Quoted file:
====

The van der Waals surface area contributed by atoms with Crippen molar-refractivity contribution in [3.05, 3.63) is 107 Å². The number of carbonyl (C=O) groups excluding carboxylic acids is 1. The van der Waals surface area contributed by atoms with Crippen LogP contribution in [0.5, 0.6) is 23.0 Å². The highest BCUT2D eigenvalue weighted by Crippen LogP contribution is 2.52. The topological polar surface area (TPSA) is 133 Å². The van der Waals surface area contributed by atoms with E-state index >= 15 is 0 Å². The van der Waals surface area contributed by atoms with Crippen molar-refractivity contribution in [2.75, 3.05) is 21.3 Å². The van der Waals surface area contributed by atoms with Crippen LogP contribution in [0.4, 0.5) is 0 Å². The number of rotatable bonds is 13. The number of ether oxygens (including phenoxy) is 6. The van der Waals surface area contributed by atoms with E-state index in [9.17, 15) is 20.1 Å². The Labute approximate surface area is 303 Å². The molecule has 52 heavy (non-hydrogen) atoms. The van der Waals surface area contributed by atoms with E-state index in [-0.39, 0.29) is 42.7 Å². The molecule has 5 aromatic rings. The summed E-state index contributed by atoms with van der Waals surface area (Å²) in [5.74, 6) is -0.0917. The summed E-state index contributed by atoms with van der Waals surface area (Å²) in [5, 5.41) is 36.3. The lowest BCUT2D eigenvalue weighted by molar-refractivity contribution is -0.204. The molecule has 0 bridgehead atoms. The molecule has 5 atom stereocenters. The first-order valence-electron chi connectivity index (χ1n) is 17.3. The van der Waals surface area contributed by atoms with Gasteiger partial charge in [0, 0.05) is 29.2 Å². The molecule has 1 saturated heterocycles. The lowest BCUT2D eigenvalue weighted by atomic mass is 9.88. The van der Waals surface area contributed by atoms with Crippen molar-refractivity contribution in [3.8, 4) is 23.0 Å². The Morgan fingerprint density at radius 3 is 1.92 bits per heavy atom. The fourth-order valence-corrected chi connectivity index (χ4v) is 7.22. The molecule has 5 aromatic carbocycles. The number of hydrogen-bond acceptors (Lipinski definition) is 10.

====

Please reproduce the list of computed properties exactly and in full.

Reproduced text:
The van der Waals surface area contributed by atoms with Crippen molar-refractivity contribution in [3.05, 3.63) is 107 Å². The number of carbonyl (C=O) groups excluding carboxylic acids is 1. The van der Waals surface area contributed by atoms with Crippen LogP contribution in [0.5, 0.6) is 23.0 Å². The highest BCUT2D eigenvalue weighted by Crippen LogP contribution is 2.52. The topological polar surface area (TPSA) is 133 Å². The van der Waals surface area contributed by atoms with E-state index >= 15 is 0 Å². The van der Waals surface area contributed by atoms with Crippen molar-refractivity contribution in [2.75, 3.05) is 21.3 Å². The van der Waals surface area contributed by atoms with Crippen LogP contribution in [0.4, 0.5) is 0 Å². The number of rotatable bonds is 13. The number of ether oxygens (including phenoxy) is 6. The van der Waals surface area contributed by atoms with E-state index in [9.17, 15) is 20.1 Å². The Labute approximate surface area is 303 Å². The molecule has 52 heavy (non-hydrogen) atoms. The van der Waals surface area contributed by atoms with E-state index in [-0.39, 0.29) is 42.7 Å². The molecule has 5 aromatic rings. The summed E-state index contributed by atoms with van der Waals surface area (Å²) in [5.74, 6) is -0.0917. The summed E-state index contributed by atoms with van der Waals surface area (Å²) in [5, 5.41) is 36.3. The lowest BCUT2D eigenvalue weighted by molar-refractivity contribution is -0.204. The molecule has 0 bridgehead atoms. The molecule has 5 atom stereocenters. The first-order valence-electron chi connectivity index (χ1n) is 17.3. The van der Waals surface area contributed by atoms with Gasteiger partial charge in [0, 0.05) is 29.2 Å². The molecule has 1 saturated heterocycles. The lowest BCUT2D eigenvalue weighted by atomic mass is 9.88. The van der Waals surface area contributed by atoms with Crippen molar-refractivity contribution in [3.8, 4) is 23.0 Å². The Morgan fingerprint density at radius 3 is 1.92 bits per heavy atom. The fourth-order valence-corrected chi connectivity index (χ4v) is 7.22. The molecule has 5 aromatic carbocycles. The number of hydrogen-bond acceptors (Lipinski definition) is 10.